DG CNECT relied on article 6(3) to confer with the applicant on 8 August, Ares(2013) 2852865 - 08/08/2013. The applicant provided a preferred priority order on 6 September. A request for information on 13 October about the status of the initial response remained unanswered by DG CNECT. Two months on from the 6th of September there has been no information at all from DG CNECT.

Unless DG CNECT would release the first few batches of documents shortly, the applicant will write to the Member of the Commission, members of European Parliament, and other potentially interested third parties about the unacceptable delays of DG CNECT, bringing to their attention what might be the substance causing the delays. Perhaps that, together with a reminder that DG CNECT is an administrative department of the guardian of the Treaties, might persuade DG CNECT to respect regulation No 1049/2001.

Yours faithfully,

Mr. Akis NASTAS

Réseaux de communication, contenu et technologies

Dear Mr Nastas,

 

With reference to your emails of 13 October and 7 November 2013 addressed
to the European Commission's Secretariat General (Access to Documents),
please be informed that you can expect a first partial reply to your
request Gestdem 3761 by the end of November 2013 and a second and final
follow-up response to your request Gestdem 3761 by 23 December 2013. It is
expected that you will also receive a response to your request Gestdem
3687 by 23 December 2013.

 

The delays are due to the numbers of documents requested, the time we need
to retrieve from the archives the documents which do exist and to analyse
them and the complexity of your request in its totality.

 

With thanks in advance for your understanding,

 

 

Best regards,

Katleen Engelbosch

 

 

 

Katleen Engelbosch

Head of Unit

DG CONNECT

Unit CNECT/R4 - Compliance

 

Dear Communications Networks, Content and Technology (CNECT),

Referring to GestDem 2013/3761 (former ICT for Transport projects), this is to respectfully remind DG CNECT that no document has been released so far, even though in its email of 25 November DG CNECT undertook to provide a first partial reply by the end of November.

I also note the following, which is information lawfully in the public domain.

- The FP6 I-WAY coordinator was audited by an audit firm in 2008.

- The FP7 SMART-VEI coordinator was audited by the external audit Unit of DG INFSO in April 2011

- The Commission adopted a decision imposing a pecuniary obligation to FP7 SMART-VEI beneficiary SESA. This must have stemmed from an audit.

- In May 2011 the Italian authorities alleged that another FP7 SMART-VEI beneficiary had overcharged costs to the project. The Italian press run several reports about the pressing of criminal charges to dozens of individuals.

Moreover, there are strong reasons to believe that many of the FP6 I-WAY contractors and the FP7 SMART-VEI beneficiaries were audited.

Yours faithfully,

Mr. Akis NASTAS

Dear Communications Networks, Content and Technology (CNECT),

I refer to applications Gestdem 2013/3761 and 2013/3687. The former concerns projects managed by the former ICT for Transport Unit and latter projects managed by the former ICT for Health Unit. Both applications were registered by the Secretariat-General on the 17th of July, nearly six months ago.

On 25 November, http://www.asktheeu.org/en/request/dg_in..., DG CNECT undertook to provide a full initial response as regards Gestdem 2013/3761, and stated that on the same date it will provide a response for Gestdem 2013/3687. DG CNECT has been silent, despite seven working days having run.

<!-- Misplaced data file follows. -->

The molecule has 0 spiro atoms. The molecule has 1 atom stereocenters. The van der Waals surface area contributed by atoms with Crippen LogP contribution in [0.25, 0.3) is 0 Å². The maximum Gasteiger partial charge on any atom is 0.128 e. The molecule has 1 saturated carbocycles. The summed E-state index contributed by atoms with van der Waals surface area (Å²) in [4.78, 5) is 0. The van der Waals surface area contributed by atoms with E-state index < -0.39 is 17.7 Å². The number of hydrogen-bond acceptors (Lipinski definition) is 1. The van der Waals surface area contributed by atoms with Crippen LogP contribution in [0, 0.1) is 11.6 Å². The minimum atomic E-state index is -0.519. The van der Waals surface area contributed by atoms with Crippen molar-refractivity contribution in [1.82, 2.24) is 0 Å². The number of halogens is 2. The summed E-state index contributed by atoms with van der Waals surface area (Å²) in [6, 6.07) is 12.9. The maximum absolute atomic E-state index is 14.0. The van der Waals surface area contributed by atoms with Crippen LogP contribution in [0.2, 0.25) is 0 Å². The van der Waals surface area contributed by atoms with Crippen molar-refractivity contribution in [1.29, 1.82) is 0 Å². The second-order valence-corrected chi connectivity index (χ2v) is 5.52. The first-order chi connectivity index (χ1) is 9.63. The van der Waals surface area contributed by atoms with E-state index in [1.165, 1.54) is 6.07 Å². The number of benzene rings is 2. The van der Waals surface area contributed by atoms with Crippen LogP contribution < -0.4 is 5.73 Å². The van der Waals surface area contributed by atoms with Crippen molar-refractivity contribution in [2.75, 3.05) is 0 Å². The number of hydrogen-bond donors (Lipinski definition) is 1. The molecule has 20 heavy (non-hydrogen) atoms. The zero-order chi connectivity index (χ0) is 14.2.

I would therefore appreciate if DG CNECT would let me know its intentions and plans as regards the two applications.

Yours faithfully,

Mr. Akis NASTAS

EC ARES NOREPLY, Réseaux de communication, contenu et technologies

2 Attachments

Dear Sir,

Please find attached document Ares(2014)67566 regarding "Your application for access to documents – Ref GestDem No 2013/3761 under Regulation 1049/2011 regarding public access to European Parliament, Council and Commission documents – partial reply" sent by Mr Madelin Robert on 14/01/2014.

Kind regards.

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Dear Communications Networks, Content and Technology (CNECT),

This is a confirmatory application under article 7(2) of Regulation concerning the initial reply (partial) of DG CNECT to GestDem No 2013/3761, Ares(2014)67566 - 14/01/2014. It is to be forwarded to the Secretariat-General.

*******************

Dear Madam, Sir,

A confirmatory application is respectfully submitted for the of DG CNECT initial reply to GestDem No 2013/3761, Ares(2014)67566 - 14/01/2014. It concerns request #4 for which DG CNECT granted partial access to a 208-page PDF documents http://www.asktheeu.org/en/request/685/r....

1. NO ACCESS GRANTED TO THE REQUESTED PARTS OF THE DOCUMENTS

The request specifically requested access to ‘in particular the few passages about
the DG INFSO – DG CNET finding of a breach of contract’. DG CNECT did not provide access even to a single line with a finding that the contractor/beneficiary had infringed a provision of the FP6 contract or the FP7 grant agreement, as the case may be.

Given that the identity of the contractor/beneficiary and the audited projects was withheld, in the face of such extensive redaction of the documents DG CNECT ought to have provided near full-access to the requested parts of the documents.

2. INFRINGEMENT OF ARTICLE 4(6) OF REGULATION 1049/2001

DG CNECT redacted far too much than what is strictly necessary to comply with article 4(1)(b) and 4(2) first indent of Regulation 1049/2001. It follows therefore that DG CNECT infringed article 4(6) by the unjustified redaction of large parts of the documents.

The templates of the audit reports drawn up by DG CNECT follow closely the templates of the reports drawn up of audit firms. The latter templates were included in the framework contracts audit firms have signed with DG RTD; access was granted by DG RTD under GestDem No 2013/3654 as Annexes 11a, 11b, 11c, http://www.asktheeu.org/en/request/671/r....